Ptfe Porous Hollow Nanocapsule Electrocatalysts with Remarkably Enhanced Oxygen Reduction Activity

Tuesday, October 13, 2015: 10:20
211-A (Phoenix Convention Center)
H. Kuroki (Kanagawa Academy of Science and Technology, Tokyo Institute of Technology), T. Tamaki (Kanagawa Academy of Science and Technology, Tokyo Institute of Technology), S. Nakanishi (Tokyo Institute of Technology), M. Matsumoto, K. Kamiguchi, K. Kubobuchi, M. Arao (Device-functional analysis Department, NISSAN ARC Ltd.), H. Imai (Device-functional analysis Department, NISSAN ARC Ltd.), Y. Kitamoto (Kanagawa Academy of Science and Technology, Tokyo Institute of Technology), and T. Yamaguchi (Kanagawa Academy of Science and Technology, Tokyo Institute of Technology)
Expansion of the commercial applications of polymer electrolyte fuel cells (PEFCs) strongly requires great improvements in cost, performance, and durability. At a cathode where oxygen reduction reaction (ORR) occurs, platinum (Pt) catalysts show sluggish ORR leading to high cost and poor performance of PEFCs. In addition, carbon-supports for Pt catalyst degrade due to carbon-corrosion during start-up/shut-down operations; it results in a severe deterioration of PEFC performance.

Here we develop platinum-iron (PtFe) porous hollow nanocapsules (Fig. 1) as carbon-free electrocatalysts for ORR. The nanocapsules are composed of fused PtFe nanoparticles with a crystallite size of 6-7 nm and a chemically-ordered (face-centered tetragonal; fct) structure. The fused PtFe network possesses an electron conductivity, thus any carbon-support is not required at the cathode made of PtFe nanocapsules. We demonstrated the MEA using the carbon-free cathode catalyst-layer of PtFe nanocapsules exhibited sufficiently high IV performance, and excellent durability against start-up/shut-down operations at 80°C, by intrinsically eliminating the problem of carbon-corrosion.[1] The exclusion of carbon-supports from the cathode catalyst layer also enabled the formation of the ultrathin catalyst-layer that would provide great advantages to mass transport of oxygen. Moreover, it is noteworthy that the specific ORR activity of the PtFe nanocapsule is approximately 8.5 times higher than that of the commercial Pt catalyst supported on carbon black (Pt/C). Interestingly, the specific activity of the nanocapsule is also 2~3 times enhanced, compared with that of fct-PtFe nanoparticles (without any fused networks) supported on carbon black. Thus, it implies that the unique structures of the nanocapsule, such as the connected network structure of fused PtFe metal nanoparticles, and the support-free structure, would allow to exhibit higher ORR activities. We have also investigated the structure and electronic structure via in-situx-ray absorption spectroscopy combined with electron diffraction and Rietveld structure refinement with powder x-ray diffraction data.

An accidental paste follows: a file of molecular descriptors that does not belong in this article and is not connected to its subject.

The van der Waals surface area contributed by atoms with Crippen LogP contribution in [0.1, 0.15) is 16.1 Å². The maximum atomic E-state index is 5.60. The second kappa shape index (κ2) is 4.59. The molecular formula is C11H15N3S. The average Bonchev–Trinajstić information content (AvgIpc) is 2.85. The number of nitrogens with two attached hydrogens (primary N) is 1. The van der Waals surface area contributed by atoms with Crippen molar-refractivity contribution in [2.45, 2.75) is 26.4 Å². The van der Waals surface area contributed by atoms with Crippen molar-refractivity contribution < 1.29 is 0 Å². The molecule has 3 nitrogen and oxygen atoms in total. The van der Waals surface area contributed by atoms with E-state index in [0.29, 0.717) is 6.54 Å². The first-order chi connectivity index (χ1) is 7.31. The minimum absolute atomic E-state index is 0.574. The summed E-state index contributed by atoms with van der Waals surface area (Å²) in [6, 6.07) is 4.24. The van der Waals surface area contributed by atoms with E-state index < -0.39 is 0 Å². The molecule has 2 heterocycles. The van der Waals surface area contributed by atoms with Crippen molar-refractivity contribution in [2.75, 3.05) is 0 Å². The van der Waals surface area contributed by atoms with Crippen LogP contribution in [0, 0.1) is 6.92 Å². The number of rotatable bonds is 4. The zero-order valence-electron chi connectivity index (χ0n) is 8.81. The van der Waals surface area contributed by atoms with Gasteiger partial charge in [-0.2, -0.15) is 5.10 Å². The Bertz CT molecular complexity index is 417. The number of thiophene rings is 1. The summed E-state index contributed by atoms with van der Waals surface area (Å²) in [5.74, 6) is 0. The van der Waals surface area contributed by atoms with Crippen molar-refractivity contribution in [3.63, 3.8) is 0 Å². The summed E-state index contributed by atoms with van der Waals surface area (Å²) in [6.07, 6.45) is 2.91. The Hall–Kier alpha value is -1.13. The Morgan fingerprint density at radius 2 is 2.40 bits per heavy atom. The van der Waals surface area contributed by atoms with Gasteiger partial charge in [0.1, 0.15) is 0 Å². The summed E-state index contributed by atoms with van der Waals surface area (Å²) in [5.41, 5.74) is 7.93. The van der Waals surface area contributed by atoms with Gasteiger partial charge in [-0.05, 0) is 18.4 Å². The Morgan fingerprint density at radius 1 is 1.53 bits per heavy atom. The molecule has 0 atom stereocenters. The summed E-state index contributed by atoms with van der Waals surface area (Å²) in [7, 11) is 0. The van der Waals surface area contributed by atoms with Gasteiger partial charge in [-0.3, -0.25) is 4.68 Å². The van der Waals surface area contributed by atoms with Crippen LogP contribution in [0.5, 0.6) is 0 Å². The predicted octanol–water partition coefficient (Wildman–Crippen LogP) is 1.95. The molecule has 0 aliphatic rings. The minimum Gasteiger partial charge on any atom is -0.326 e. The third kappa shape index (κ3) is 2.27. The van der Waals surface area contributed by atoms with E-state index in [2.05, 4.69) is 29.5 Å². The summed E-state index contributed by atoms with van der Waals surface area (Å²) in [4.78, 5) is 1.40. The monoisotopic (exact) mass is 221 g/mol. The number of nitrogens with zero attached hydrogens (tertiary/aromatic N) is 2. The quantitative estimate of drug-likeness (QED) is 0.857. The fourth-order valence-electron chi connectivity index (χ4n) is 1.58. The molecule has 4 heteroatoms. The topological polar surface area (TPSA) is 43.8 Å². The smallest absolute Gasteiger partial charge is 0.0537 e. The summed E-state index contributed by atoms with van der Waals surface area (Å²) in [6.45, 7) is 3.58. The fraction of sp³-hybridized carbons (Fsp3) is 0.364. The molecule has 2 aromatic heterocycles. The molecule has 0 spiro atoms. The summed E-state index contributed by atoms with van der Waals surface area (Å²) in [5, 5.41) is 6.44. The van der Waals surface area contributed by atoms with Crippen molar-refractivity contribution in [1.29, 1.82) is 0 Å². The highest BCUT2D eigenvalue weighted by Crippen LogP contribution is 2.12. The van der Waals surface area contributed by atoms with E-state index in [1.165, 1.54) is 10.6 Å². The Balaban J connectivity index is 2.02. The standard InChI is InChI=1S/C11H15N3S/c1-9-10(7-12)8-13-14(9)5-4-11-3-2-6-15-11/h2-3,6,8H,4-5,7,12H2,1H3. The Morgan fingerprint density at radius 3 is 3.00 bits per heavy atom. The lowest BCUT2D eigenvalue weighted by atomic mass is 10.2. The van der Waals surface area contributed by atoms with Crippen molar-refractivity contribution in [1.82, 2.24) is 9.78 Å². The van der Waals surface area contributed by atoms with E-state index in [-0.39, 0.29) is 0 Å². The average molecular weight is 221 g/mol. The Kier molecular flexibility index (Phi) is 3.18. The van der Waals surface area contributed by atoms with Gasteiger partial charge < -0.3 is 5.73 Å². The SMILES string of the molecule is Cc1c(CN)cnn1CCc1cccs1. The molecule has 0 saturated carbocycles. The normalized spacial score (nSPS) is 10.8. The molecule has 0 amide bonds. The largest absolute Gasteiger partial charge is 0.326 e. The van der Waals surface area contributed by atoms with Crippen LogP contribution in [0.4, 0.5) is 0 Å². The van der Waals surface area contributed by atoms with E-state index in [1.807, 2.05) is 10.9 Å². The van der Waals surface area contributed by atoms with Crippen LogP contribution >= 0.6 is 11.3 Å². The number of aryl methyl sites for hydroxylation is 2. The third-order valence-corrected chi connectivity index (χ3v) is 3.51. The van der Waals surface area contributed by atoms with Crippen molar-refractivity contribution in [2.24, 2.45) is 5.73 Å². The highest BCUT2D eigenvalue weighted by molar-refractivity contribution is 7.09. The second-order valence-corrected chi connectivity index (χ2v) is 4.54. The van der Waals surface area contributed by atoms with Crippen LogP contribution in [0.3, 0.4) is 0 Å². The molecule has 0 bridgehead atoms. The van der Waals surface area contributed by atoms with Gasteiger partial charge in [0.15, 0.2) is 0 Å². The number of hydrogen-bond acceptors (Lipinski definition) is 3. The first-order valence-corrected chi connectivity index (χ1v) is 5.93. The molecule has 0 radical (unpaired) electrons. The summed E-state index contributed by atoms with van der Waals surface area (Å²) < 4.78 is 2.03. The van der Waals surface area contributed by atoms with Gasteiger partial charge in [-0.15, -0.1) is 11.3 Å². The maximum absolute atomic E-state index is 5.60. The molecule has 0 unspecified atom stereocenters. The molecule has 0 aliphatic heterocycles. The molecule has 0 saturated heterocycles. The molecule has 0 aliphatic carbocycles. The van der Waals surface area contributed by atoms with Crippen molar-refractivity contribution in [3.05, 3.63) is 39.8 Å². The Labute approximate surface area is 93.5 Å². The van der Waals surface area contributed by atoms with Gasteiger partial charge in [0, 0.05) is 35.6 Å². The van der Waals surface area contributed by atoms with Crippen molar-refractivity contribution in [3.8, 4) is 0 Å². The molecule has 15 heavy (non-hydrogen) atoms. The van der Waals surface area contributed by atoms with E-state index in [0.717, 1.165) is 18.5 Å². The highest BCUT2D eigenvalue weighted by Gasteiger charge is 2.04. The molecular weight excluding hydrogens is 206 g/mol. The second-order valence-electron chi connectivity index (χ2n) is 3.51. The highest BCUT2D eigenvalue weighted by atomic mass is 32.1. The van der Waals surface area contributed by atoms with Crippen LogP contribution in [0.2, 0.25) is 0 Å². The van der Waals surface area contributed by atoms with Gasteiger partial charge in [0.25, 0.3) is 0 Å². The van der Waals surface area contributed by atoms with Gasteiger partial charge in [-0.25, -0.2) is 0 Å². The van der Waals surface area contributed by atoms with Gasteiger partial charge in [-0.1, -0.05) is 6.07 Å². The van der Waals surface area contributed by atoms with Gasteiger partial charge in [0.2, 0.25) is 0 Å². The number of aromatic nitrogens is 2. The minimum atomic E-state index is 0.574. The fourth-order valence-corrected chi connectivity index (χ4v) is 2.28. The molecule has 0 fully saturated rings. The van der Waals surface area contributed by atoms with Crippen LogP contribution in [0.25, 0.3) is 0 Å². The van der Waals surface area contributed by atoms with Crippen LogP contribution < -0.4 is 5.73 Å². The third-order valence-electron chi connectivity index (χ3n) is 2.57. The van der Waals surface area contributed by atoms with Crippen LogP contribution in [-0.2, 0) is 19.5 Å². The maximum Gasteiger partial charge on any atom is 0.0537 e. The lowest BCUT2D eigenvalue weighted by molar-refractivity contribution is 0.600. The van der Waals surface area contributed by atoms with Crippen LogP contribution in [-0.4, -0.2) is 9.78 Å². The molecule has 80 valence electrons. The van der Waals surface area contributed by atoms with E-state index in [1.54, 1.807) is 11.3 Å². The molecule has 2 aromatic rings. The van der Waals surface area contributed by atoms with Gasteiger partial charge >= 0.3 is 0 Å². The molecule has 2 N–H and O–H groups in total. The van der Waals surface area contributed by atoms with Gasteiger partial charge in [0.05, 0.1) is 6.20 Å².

In this presentation, the relationship of the surface structures on the PtFe nanocapsules to their ORR activities will be discussed in details. The above results indicate that the newly-developed nanocapsule is a quite promising catalyst-layer material because it potentially can solve all the current problems, regarding ORR activity, durability, and mass-transport of oxygen, in the conventional cathode catalyst layers using Pt-based catalysts on carbon supports.

[1] T. Tamaki, H. Kuroki, S. Ogura, T. Fuchigami, Y. Kitamoto, and T. Yamaguchi, “Pt-Fe Porous Hollow Nanocapsule as Carbon-free Electrocatalyst for Oxygen Reduction”, Submitted.

Fig. 1. Schematic illustration of PtFe porous hollow nanocapsules as carbon-free electrocatalysts.